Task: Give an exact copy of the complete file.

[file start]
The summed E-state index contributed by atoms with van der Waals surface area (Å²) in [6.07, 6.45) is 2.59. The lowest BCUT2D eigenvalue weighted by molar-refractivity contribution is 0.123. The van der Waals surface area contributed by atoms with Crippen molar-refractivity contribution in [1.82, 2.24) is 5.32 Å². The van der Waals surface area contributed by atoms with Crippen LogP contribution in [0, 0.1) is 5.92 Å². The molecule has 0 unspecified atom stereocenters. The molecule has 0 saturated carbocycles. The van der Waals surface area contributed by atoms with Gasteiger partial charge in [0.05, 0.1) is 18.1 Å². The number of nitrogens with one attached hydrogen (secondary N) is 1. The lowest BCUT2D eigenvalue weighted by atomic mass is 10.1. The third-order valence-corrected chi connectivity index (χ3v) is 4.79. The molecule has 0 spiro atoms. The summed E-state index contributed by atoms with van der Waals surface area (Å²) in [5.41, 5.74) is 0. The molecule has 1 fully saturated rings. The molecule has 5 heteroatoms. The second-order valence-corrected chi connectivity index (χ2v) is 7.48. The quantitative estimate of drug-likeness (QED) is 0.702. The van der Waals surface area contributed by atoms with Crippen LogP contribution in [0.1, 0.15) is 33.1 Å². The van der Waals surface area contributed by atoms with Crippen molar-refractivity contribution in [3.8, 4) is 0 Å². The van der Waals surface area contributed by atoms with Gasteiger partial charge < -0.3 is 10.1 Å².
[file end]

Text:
The summed E-state index contributed by atoms with van der Waals surface area (Å²) in [6.07, 6.45) is 2.59. The lowest BCUT2D eigenvalue weighted by molar-refractivity contribution is 0.123. The van der Waals surface area contributed by atoms with Crippen molar-refractivity contribution in [1.82, 2.24) is 5.32 Å². The van der Waals surface area contributed by atoms with Crippen LogP contribution in [0, 0.1) is 5.92 Å². The molecule has 0 unspecified atom stereocenters. The molecule has 0 saturated carbocycles. The van der Waals surface area contributed by atoms with Gasteiger partial charge in [0.05, 0.1) is 18.1 Å². The number of nitrogens with one attached hydrogen (secondary N) is 1. The lowest BCUT2D eigenvalue weighted by atomic mass is 10.1. The third-order valence-corrected chi connectivity index (χ3v) is 4.79. The molecule has 0 spiro atoms. The summed E-state index contributed by atoms with van der Waals surface area (Å²) in [5.41, 5.74) is 0. The molecule has 1 fully saturated rings. The molecule has 5 heteroatoms. The second-order valence-corrected chi connectivity index (χ2v) is 7.48. The quantitative estimate of drug-likeness (QED) is 0.702. The van der Waals surface area contributed by atoms with Crippen LogP contribution in [0.1, 0.15) is 33.1 Å². The van der Waals surface area contributed by atoms with Crippen molar-refractivity contribution in [3.8, 4) is 0 Å². The van der Waals surface area contributed by atoms with Gasteiger partial charge < -0.3 is 10.1 Å².